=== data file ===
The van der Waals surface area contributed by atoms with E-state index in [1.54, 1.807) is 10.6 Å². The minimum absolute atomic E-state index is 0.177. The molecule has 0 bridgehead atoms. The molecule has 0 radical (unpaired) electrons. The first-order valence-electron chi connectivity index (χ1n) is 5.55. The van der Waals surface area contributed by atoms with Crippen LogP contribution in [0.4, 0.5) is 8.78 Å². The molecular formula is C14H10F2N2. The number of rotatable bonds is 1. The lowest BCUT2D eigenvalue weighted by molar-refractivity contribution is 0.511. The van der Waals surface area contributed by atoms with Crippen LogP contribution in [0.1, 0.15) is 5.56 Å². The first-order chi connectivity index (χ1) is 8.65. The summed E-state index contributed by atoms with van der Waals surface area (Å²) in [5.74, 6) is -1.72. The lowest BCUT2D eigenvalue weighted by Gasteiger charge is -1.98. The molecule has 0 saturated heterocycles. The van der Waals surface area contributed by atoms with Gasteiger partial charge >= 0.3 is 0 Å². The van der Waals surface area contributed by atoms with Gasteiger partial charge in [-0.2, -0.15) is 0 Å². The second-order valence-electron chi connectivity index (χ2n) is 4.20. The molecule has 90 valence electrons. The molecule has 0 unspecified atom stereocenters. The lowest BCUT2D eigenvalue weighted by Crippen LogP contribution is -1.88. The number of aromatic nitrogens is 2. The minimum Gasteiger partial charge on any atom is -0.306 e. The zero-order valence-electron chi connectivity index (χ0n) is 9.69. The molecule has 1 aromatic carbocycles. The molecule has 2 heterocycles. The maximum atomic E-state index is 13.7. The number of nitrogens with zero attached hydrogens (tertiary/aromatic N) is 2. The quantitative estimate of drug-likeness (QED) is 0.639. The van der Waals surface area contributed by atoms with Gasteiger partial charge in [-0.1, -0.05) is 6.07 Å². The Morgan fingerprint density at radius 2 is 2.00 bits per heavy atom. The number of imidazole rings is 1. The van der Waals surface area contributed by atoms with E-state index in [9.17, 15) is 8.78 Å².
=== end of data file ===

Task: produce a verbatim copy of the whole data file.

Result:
The van der Waals surface area contributed by atoms with E-state index in [1.54, 1.807) is 10.6 Å². The minimum absolute atomic E-state index is 0.177. The molecule has 0 bridgehead atoms. The molecule has 0 radical (unpaired) electrons. The first-order valence-electron chi connectivity index (χ1n) is 5.55. The van der Waals surface area contributed by atoms with Crippen LogP contribution in [0.4, 0.5) is 8.78 Å². The molecular formula is C14H10F2N2. The number of rotatable bonds is 1. The lowest BCUT2D eigenvalue weighted by molar-refractivity contribution is 0.511. The van der Waals surface area contributed by atoms with Crippen LogP contribution in [0.1, 0.15) is 5.56 Å². The first-order chi connectivity index (χ1) is 8.65. The summed E-state index contributed by atoms with van der Waals surface area (Å²) in [5.74, 6) is -1.72. The lowest BCUT2D eigenvalue weighted by Gasteiger charge is -1.98. The molecule has 0 saturated heterocycles. The van der Waals surface area contributed by atoms with Gasteiger partial charge >= 0.3 is 0 Å². The van der Waals surface area contributed by atoms with Gasteiger partial charge in [-0.2, -0.15) is 0 Å². The second-order valence-electron chi connectivity index (χ2n) is 4.20. The molecule has 90 valence electrons. The molecule has 0 unspecified atom stereocenters. The lowest BCUT2D eigenvalue weighted by Crippen LogP contribution is -1.88. The number of aromatic nitrogens is 2. The minimum Gasteiger partial charge on any atom is -0.306 e. The zero-order valence-electron chi connectivity index (χ0n) is 9.69. The molecule has 1 aromatic carbocycles. The molecule has 2 heterocycles. The maximum atomic E-state index is 13.7. The number of nitrogens with zero attached hydrogens (tertiary/aromatic N) is 2. The quantitative estimate of drug-likeness (QED) is 0.639. The van der Waals surface area contributed by atoms with Gasteiger partial charge in [-0.1, -0.05) is 6.07 Å². The Morgan fingerprint density at radius 2 is 2.00 bits per heavy atom. The number of imidazole rings is 1. The van der Waals surface area contributed by atoms with E-state index in [9.17, 15) is 8.78 Å².